PEAK, an Artificial Intelligence company, has released its Decision Intelligence Maturity Index, an extensive benchmarking report looking at the commercial AI readiness of firms in India, UK and the US.
Decision Intelligence (DI) is the application of artificial intelligence (AI) to commercial decision-making. Most businesses will adopt the technology in this manner because it provides benefits across an organisation and is not limited to one department or operation. According to Peak’s Decision Intelligence Maturity Index, Indian businesses are leading the way in commercial AI adoption, routinely outperforming counterparts in both the US and the UK. While the United States was an early leader in AI, with 28 percent of US businesses adopting the technology over six years ago – compared to 25 percent in India and 20 percent in the United Kingdom – India is now the more mature market in terms of leveraging AI. The average Indian business scores 64 (out of 100) on Peak’s Decision Intelligence maturity scale, while the US charts 52 and the UK just 44. Data governance and internal communication are key differentiators for Indian businesses.
The research, conducted in partnership with the Centre for Economics and Business Research (Cebr), finds a number of factors contributing to this, among them data literacy – which is higher in Indian businesses. Junior employees (those from middle management and down) are far more likely to rely on data than counterparts in the US and UK, with 98 percent of Indian junior staff saying they had performed data analysis at least once in their current roles, compared to 81 percent in the US and 64 percent in the UK.
The report also discusses how businesses structure data teams and how important that choice is for successful AI adoption. increased maturity Indian businesses follow a different path than their peers in the US and the UK, favouring a decentralised approach, with the majority (33 percent) embedding data practitioners in commercial teams to assist with analysis, whereas most US (30 percent) and UK (25 percent) businesses have a centralised data team. In addition, 20 percent of employees in India have temporarily substituted a data expert into a team when needed, compared to 13 percent in the US and 14 percent in the UK.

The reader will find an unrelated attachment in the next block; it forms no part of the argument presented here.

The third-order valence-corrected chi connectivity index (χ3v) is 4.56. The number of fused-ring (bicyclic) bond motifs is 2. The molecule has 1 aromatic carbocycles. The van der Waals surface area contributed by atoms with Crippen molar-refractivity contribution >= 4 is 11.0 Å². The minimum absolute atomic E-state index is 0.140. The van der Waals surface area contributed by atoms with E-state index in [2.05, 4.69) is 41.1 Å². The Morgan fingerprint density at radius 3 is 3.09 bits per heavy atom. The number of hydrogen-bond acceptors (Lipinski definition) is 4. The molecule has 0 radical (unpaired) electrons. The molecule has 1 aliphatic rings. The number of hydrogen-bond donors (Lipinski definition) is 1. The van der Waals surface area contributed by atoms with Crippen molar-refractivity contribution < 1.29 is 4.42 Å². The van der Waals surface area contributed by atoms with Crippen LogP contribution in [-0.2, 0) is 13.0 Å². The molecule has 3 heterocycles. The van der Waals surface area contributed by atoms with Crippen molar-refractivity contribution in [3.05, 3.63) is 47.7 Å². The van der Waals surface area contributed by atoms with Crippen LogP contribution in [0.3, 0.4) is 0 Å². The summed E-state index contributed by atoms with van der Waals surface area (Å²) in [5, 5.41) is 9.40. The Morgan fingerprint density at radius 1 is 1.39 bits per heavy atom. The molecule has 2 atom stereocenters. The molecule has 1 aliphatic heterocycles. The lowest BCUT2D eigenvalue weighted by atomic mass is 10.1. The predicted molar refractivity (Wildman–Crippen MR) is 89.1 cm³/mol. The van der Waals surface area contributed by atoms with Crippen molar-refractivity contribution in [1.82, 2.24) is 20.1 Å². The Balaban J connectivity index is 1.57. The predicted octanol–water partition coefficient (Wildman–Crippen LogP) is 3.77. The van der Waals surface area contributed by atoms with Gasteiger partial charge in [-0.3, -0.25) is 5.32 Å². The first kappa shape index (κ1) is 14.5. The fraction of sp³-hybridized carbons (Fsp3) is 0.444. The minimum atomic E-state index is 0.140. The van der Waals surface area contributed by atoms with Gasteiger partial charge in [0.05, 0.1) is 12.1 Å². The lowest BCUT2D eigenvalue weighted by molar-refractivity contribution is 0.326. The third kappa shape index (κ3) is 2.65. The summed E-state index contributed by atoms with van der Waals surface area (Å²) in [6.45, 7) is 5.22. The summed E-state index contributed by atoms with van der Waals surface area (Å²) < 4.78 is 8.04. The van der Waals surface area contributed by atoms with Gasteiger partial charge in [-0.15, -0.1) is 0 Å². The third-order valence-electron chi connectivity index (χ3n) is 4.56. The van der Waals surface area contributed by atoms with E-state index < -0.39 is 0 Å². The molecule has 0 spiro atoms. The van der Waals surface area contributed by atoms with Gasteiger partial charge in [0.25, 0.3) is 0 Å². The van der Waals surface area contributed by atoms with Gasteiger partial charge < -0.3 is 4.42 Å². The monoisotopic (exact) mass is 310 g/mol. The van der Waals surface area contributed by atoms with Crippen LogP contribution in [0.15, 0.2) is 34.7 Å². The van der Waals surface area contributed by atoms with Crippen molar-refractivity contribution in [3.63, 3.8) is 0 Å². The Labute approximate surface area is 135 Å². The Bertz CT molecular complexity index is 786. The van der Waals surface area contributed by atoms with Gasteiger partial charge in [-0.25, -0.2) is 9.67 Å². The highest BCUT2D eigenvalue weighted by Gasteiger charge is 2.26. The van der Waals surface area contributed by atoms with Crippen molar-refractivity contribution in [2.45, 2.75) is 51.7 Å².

Richard Potter, Co-founder and CEO, Peak, said, “India has already overtaken the UK to become the fifth largest economy in the world, and there’s clear signs that its growth won’t stop there. The US and UK have lost ground in the global AI race too, with India claiming the top spot at a time when Western countries are facing increasing geopolitical uncertainty.”
Atul Sharma, Co-Founder and Chief Technology Officer, Peak, said, “Organisations in India reached maturity behind many of their Western counterparts; this meant we started from a more advanced technology baseline, and haven’t faced the same implementation delays caused by legacy tech that we’ve seen in the UK and US. But maturity goes well beyond the capabilities of the modern tech stack, and it’s their people that really set Indian businesses up for success with AI.”
Peak’s DI Maturity Index examines a variety of factors, both technical and non-technical, that correlate with AI readiness. There is evidence that Indian businesses are better at communicating their AI plans; only 2 percent of Indian workers were unsure if their company used AI, compared to 21 percent in the UK and 18 percent in the US. As a result of this, as well as higher data literacy among Indian workers, there is a better understanding of what AI can accomplish, which translates into broader support for the technology among end users. When asked whether they expected AI to have a positive or negative impact on worker wellbeing in their sector over the next five years, 78 percent of junior staff in India said yes. By contrast, only 47 percent of those in the US thought AI would have a positive impact on worker wellbeing in their industry, and just 26 percent of those in the UK said the same.